Misled By Certainty
posted on 8/2010 By:
Like many bands which possess both a high level of instrumental talent and the desire to deviate from music’s expected norms, Cephalic Carnage’s albums have always been balancing acts between the outfit's flashes of genuinely brilliant songcraft and their frustrating tendency to let their cleverness take focus away from constructing listenable material. Random genre-hopping, insane bursts of flashy technical wizardry, and highly unorthodox and unpredictable song structures have long been hallmarks of the Cephalic sound, but as Misled By Certainty proves, this band is capable of more than just confusing and amusing the listener. They can also kick your ass pretty damn heartily as well.
Misled By Certainty manages to be heavier and more accessible than its predecessors largely due to the more straightforward methods of songwriting the band employs at this juncture. Much of the jumpy, spasmodic riff-stacking of past works has been replaced by a thunderously heavy death metal hybrid; grind and death metal have provided the base for the band’s experimentation since their inception, but on Misled By Certainty, this base becomes most of the entire whole. Sure, there’s the odd Southern-styled clean chorus or spiraling, hyper speed riff segment, but by and large Cephalic Carnage has dialed back the absurdity to produce music more stable and serious, less concerned with frying the listener’s brain with complexity and more concerned with bludgeoning their skull in until the little brain that’s left to fry is utterly defenseless.
As someone who's always preferred the band’s heavier moments over their frantic techy elements, Misled By Certainty is mostly a very satisfying offering. On that note, the first track “The Incorrigible Flame” gets things off to kind of a shaky start; despite containing some flashy licks, the track harbors back to the band’s habit on Xenosapien of stringing together zany riffs in odd time signatures with no real further purpose behind them. “Warbots A.M” starts the album in proper, with a devastating array of chunky death metal riffs and intricate grooves, and this song sets the tone admirably for the rest of the record. There are still flashes of the band’s spastic side in most of the tracks, but Cephalic Carnage primarily sticks to their guns with this heavier approach, and the increased focus on lumbering riffs and slower drumbeats leads to a darker and more menacing tone than anything the band has released before. The mix on Misled By Certainty suits this slight shift in style perfectly; the guitars sound hefty and powerful while John Merryman’s exquisite drumming is clean and snappy without sounding overly digitalized.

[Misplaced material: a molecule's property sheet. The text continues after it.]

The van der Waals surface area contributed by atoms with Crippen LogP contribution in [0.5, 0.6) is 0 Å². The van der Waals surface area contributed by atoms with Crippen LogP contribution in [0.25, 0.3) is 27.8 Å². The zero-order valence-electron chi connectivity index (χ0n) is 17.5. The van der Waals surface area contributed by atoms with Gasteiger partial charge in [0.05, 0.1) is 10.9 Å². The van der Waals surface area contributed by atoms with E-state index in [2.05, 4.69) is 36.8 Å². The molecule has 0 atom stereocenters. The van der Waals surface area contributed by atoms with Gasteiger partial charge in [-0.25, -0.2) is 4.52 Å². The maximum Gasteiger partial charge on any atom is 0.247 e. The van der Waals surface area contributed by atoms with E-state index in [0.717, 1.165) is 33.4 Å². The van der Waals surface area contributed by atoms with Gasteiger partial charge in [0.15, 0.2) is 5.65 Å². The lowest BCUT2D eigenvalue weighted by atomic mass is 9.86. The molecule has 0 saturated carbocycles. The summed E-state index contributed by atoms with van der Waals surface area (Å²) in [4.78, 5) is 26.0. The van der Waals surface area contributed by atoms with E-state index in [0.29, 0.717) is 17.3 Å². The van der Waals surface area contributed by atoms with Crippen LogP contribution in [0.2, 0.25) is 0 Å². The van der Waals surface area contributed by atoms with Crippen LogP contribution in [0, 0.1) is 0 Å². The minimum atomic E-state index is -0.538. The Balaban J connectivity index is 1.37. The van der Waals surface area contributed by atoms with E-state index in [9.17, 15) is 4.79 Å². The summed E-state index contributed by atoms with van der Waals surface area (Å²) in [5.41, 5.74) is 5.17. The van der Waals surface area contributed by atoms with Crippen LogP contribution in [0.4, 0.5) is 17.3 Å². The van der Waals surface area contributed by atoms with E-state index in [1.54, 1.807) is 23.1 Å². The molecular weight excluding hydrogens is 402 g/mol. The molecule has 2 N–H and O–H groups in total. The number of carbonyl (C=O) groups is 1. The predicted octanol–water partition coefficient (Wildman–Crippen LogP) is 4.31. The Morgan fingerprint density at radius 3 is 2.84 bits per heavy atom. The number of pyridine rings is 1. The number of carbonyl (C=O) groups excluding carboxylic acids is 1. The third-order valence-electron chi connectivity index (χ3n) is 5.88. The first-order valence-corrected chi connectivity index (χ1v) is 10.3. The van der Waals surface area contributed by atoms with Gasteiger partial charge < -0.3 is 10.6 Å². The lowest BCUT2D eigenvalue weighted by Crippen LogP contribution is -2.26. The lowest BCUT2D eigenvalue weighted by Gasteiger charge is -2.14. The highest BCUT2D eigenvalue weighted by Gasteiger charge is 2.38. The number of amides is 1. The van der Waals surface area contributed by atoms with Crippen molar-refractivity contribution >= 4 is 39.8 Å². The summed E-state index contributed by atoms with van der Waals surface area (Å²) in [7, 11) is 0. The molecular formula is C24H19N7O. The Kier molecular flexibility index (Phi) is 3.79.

Unsurprisingly, the weakest moments of Misled By Certainty surface when the band tries to splice some of their past genre-defying antics into an album that doesn’t harbor as much space for them. The slow, haunting dirge of the epic “Repangaea” actually closes things on a very fitting note, but the shorter, more grind-inspired songs in “P.G.A.D.” and “Power and Force” feel aimless next to their more fully fledged companions, and the band’s attempts at sneaking in little flourishes of technicality into the crushing riffs are often annoying and out of place (a good example being the pointless tech intro to "Abraxas of Filth"). However, the bulk of the material feels much sturdier and more listenable than past efforts, and while the underwhelming or distracting moments are there, the album doesn’t suffer from them nearly as much as past albums have from similar embellishments.
I didn’t think I’d ever say this, but it feels like Cephalic Carnage are finally growing up on us. This is in many ways a positive development, but at the same time its hard not to miss some of the batshit insanity that helped define this band in their earlier days. While the music on Misled By Certainty is heavier and more focused than previous outings, it comes at the expense of some originality; there’s no getting around the fact that Cephalic Carnage now sounds much more like other contemporary bands than on their other albums. In the past, these guys have been able to synthesize a huge variety of extreme metal sounds into something that somehow felt unified because of how disjointed it was (well, sometimes). On Misled By Certainty, they’ve narrowed the scope of their music into something grittier and harder hitting, and while it may not stand out from the pack as much as the off-the-wall feel of Anomalies and its predecessors, Cephalic Carnage’s increased focus on atmosphere and songcraft over showmanship makes the trade-off worthwhile.
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